Stocks could be put to the test Wednesday after the best two day gain in four months.
Markets will focus early on jobs news, provided by ADP and Challenger before the opening bell. The market views the ADP's private sector report almost as a warm up to the government's January employment report Friday, a highlight of trading this week.
The ISM non manufacturing survey is also reported at 10 a.m. and will be closely watched after the surprising jump in the ISM manufacturing survey earlier this week. Both contain clues to economic activity and possible job growth.
There is also a long list of companies reporting earnings, including Time Warner , Pfizer and Comcast , before the opening bell. Cisco and Visa release results after the market close.
The Dow Tuesday jumped another 111 points to 10,296, giving it a 2.3 percent gain so far this week. The S&P 500 rose 14, up 1.3 percent to 1103, within points of a significant resistance level. The best performers were health care and industrials, both up more than 1.9 percent. The laggards were materials, up just 0.4 percent and tech, up 0.8 percent.
Execution LLC's Tim Smalls said the S&P 500 faces a challenge as it moves in on the 1106 to 1112 level, and it needs a catalyst to push through. "I want to see it get through there convincingly before I get positive on this rally we've had for the last few days," he said.
In a break from recent patterns, stocks that reported better earnings news Tuesday moved higher, instead of in a "sell the news" fashion. Some of Tuesday's gainers were D.R. Horton , Whirlpool , Archer Daniels Midland , and News Corp , which reported after the bell. Ford also jumped after it reported a surprising gain of 35 percent in January vehicle sales.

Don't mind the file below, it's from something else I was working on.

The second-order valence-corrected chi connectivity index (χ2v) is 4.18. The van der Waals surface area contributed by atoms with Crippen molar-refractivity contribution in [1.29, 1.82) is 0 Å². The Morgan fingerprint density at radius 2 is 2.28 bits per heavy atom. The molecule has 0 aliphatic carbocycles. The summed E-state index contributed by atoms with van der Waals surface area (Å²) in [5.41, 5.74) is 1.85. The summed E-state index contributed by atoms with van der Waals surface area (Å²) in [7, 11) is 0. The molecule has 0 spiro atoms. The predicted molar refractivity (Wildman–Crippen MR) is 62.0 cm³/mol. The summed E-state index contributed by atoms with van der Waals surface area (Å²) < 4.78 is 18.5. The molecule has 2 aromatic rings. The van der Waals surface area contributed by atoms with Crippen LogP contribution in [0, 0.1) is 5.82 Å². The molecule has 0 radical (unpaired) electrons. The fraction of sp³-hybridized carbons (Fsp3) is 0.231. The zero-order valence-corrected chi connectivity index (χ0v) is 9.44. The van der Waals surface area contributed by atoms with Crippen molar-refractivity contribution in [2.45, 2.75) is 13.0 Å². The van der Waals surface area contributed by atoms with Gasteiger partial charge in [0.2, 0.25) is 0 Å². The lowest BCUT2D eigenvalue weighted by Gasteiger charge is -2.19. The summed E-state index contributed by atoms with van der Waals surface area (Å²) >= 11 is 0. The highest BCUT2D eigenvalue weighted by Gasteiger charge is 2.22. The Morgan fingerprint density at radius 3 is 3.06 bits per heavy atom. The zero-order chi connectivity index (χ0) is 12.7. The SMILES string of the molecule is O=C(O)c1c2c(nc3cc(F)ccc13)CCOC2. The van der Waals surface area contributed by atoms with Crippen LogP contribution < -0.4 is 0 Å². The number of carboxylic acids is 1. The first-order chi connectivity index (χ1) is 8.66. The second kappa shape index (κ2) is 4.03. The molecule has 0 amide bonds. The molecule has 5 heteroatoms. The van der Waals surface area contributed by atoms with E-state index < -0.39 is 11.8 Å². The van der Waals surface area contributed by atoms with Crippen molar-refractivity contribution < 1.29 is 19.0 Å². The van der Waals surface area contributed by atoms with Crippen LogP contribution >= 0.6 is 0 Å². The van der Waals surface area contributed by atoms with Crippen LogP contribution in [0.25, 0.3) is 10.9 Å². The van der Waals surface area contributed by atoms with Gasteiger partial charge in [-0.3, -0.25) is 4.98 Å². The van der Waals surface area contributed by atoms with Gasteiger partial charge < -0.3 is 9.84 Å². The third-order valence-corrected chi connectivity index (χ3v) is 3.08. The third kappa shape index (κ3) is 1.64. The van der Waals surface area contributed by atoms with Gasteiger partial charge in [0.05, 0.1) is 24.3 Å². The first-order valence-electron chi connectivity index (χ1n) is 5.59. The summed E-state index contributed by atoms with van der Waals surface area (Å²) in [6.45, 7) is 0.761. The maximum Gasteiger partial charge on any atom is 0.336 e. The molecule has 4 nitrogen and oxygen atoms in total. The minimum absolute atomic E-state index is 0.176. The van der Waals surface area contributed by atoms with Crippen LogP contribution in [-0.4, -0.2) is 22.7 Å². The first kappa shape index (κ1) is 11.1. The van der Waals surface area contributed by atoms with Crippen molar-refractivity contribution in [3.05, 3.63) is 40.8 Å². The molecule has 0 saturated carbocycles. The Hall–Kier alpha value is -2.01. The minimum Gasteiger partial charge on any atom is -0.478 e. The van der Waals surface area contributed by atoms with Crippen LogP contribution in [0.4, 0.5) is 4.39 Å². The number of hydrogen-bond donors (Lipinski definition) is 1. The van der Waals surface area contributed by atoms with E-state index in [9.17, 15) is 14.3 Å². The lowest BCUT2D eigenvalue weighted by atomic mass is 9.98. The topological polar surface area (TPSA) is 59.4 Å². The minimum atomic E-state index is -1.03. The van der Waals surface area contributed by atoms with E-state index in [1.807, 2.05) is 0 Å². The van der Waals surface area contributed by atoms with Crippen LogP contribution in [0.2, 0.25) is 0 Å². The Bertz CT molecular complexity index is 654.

Smalls said stocks could be repeating their trading pattern of the last earnings reporting period. "When Intel reported (in October), that was the peak of the market short term. It traded down for the next couple of weeks and at the tail end of earnings season, it started trading back up...I honestly think though that this market is more vulnerable to the downside," he said.
Risk assets found willing buyers Tuesday, as investors ran up the price of everything from gold and oil to wheat. Oil bubbled 3.8 percent higher to $77.23 per barrel on stronger economic data, a soft dollar and a sharp jump in gasoline futures. Gasoline on the NYMEX rose 4.4 percent to $2.0179 per gallon, amid news of a refinery fire in Canada. The dollar was weaker against the euro, even as investors continue to cast a wary eye on Greece's debt struggles.
Marc Chandler, chief currency strategist at Brown Brothers Harriman, said an important event for currencies Wednesday will come when the European Union weighs in on Greece's new financial plan. "They want to reduce the budget deficit from 13 percent of GDP to 3 percent of GDP," said Chandler. "As far as I know, that magnitude has never been done before, especially by a country that is still in recession and has an economy that is still contracting."
"The EU is going to give their spin. They're going to endorse it but they'll say there are more things needed...Then in the early part of the next week, there's going to be huge strikes in Greece. The social consequences of what makes the bond market happy are not going to bode well for Greece," he said. Greece could go to the IMF eventually, he said.
Chandler said the dollar was consolidating Tuesday, after recent gains. "The RBA (Australia) surprised us last night, but Thursday we've got Norway, Bank of England and the ECB (rate meetings), followed by Friday's jobs data. The big events of the week are ahead of us, so right now is the calm before the storm," he said.